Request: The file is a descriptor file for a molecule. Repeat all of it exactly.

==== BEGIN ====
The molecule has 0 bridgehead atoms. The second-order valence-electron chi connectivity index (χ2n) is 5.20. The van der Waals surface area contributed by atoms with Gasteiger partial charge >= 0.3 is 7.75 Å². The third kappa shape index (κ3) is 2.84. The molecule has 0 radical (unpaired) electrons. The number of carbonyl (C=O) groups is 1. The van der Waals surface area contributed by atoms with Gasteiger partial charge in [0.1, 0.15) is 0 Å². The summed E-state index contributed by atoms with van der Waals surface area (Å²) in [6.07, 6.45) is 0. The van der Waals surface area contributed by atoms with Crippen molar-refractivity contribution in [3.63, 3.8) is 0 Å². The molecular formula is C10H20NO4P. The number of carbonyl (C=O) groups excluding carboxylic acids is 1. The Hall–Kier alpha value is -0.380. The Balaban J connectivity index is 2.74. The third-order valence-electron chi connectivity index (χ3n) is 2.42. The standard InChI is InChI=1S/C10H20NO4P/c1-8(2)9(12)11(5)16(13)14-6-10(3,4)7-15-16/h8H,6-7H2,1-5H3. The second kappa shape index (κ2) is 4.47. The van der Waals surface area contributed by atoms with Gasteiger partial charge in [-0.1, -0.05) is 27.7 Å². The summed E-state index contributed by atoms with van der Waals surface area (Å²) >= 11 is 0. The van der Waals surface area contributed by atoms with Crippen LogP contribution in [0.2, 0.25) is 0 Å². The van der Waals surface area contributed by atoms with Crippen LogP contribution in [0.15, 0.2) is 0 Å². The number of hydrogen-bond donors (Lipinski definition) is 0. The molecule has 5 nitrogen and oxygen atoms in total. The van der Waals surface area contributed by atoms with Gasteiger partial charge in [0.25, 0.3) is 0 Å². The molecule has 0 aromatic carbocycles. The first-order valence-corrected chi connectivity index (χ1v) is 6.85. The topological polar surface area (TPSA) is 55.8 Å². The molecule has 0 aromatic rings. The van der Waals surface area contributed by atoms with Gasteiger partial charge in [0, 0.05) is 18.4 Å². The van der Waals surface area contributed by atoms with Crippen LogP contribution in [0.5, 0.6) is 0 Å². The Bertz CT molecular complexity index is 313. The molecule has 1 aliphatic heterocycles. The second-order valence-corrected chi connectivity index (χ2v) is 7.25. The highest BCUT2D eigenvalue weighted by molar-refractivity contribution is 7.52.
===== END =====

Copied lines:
The molecule has 0 bridgehead atoms. The second-order valence-electron chi connectivity index (χ2n) is 5.20. The van der Waals surface area contributed by atoms with Gasteiger partial charge >= 0.3 is 7.75 Å². The third kappa shape index (κ3) is 2.84. The molecule has 0 radical (unpaired) electrons. The number of carbonyl (C=O) groups is 1. The van der Waals surface area contributed by atoms with Gasteiger partial charge in [0.1, 0.15) is 0 Å². The summed E-state index contributed by atoms with van der Waals surface area (Å²) in [6.07, 6.45) is 0. The van der Waals surface area contributed by atoms with Crippen molar-refractivity contribution in [3.63, 3.8) is 0 Å². The molecular formula is C10H20NO4P. The number of carbonyl (C=O) groups excluding carboxylic acids is 1. The Hall–Kier alpha value is -0.380. The Balaban J connectivity index is 2.74. The third-order valence-electron chi connectivity index (χ3n) is 2.42. The standard InChI is InChI=1S/C10H20NO4P/c1-8(2)9(12)11(5)16(13)14-6-10(3,4)7-15-16/h8H,6-7H2,1-5H3. The second kappa shape index (κ2) is 4.47. The van der Waals surface area contributed by atoms with Gasteiger partial charge in [-0.1, -0.05) is 27.7 Å². The summed E-state index contributed by atoms with van der Waals surface area (Å²) >= 11 is 0. The van der Waals surface area contributed by atoms with Crippen LogP contribution in [0.2, 0.25) is 0 Å². The van der Waals surface area contributed by atoms with Crippen LogP contribution in [0.15, 0.2) is 0 Å². The number of hydrogen-bond donors (Lipinski definition) is 0. The molecule has 5 nitrogen and oxygen atoms in total. The van der Waals surface area contributed by atoms with Gasteiger partial charge in [0.25, 0.3) is 0 Å². The molecule has 0 aromatic carbocycles. The first-order valence-corrected chi connectivity index (χ1v) is 6.85. The topological polar surface area (TPSA) is 55.8 Å². The molecule has 0 aromatic rings. The van der Waals surface area contributed by atoms with Gasteiger partial charge in [0, 0.05) is 18.4 Å². The van der Waals surface area contributed by atoms with Crippen LogP contribution in [0.5, 0.6) is 0 Å². The Bertz CT molecular complexity index is 313. The molecule has 1 aliphatic heterocycles. The second-order valence-corrected chi connectivity index (χ2v) is 7.25. The highest BCUT2D eigenvalue weighted by molar-refractivity contribution is 7.52.